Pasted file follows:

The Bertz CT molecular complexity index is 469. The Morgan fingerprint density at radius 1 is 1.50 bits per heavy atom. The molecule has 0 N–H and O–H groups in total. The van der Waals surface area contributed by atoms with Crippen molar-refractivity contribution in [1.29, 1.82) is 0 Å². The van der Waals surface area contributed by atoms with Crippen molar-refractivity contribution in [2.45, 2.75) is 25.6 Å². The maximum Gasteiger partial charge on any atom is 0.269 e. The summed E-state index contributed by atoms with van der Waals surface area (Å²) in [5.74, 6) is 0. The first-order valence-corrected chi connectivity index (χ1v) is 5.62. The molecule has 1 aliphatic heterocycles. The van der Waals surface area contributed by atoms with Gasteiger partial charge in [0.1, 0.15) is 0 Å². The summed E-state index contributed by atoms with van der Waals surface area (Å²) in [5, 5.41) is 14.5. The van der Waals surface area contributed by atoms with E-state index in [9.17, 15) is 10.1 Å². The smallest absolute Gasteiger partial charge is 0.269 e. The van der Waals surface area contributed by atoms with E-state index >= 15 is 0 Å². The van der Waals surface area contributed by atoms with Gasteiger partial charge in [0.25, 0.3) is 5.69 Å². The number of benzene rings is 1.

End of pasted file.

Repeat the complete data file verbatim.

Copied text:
The Bertz CT molecular complexity index is 469. The Morgan fingerprint density at radius 1 is 1.50 bits per heavy atom. The molecule has 0 N–H and O–H groups in total. The van der Waals surface area contributed by atoms with Crippen molar-refractivity contribution in [1.29, 1.82) is 0 Å². The van der Waals surface area contributed by atoms with Crippen molar-refractivity contribution in [2.45, 2.75) is 25.6 Å². The maximum Gasteiger partial charge on any atom is 0.269 e. The summed E-state index contributed by atoms with van der Waals surface area (Å²) in [5.74, 6) is 0. The first-order valence-corrected chi connectivity index (χ1v) is 5.62. The molecule has 1 aliphatic heterocycles. The van der Waals surface area contributed by atoms with Gasteiger partial charge in [0.1, 0.15) is 0 Å². The summed E-state index contributed by atoms with van der Waals surface area (Å²) in [5, 5.41) is 14.5. The van der Waals surface area contributed by atoms with E-state index in [9.17, 15) is 10.1 Å². The smallest absolute Gasteiger partial charge is 0.269 e. The van der Waals surface area contributed by atoms with E-state index >= 15 is 0 Å². The van der Waals surface area contributed by atoms with Gasteiger partial charge in [0.25, 0.3) is 5.69 Å². The number of benzene rings is 1.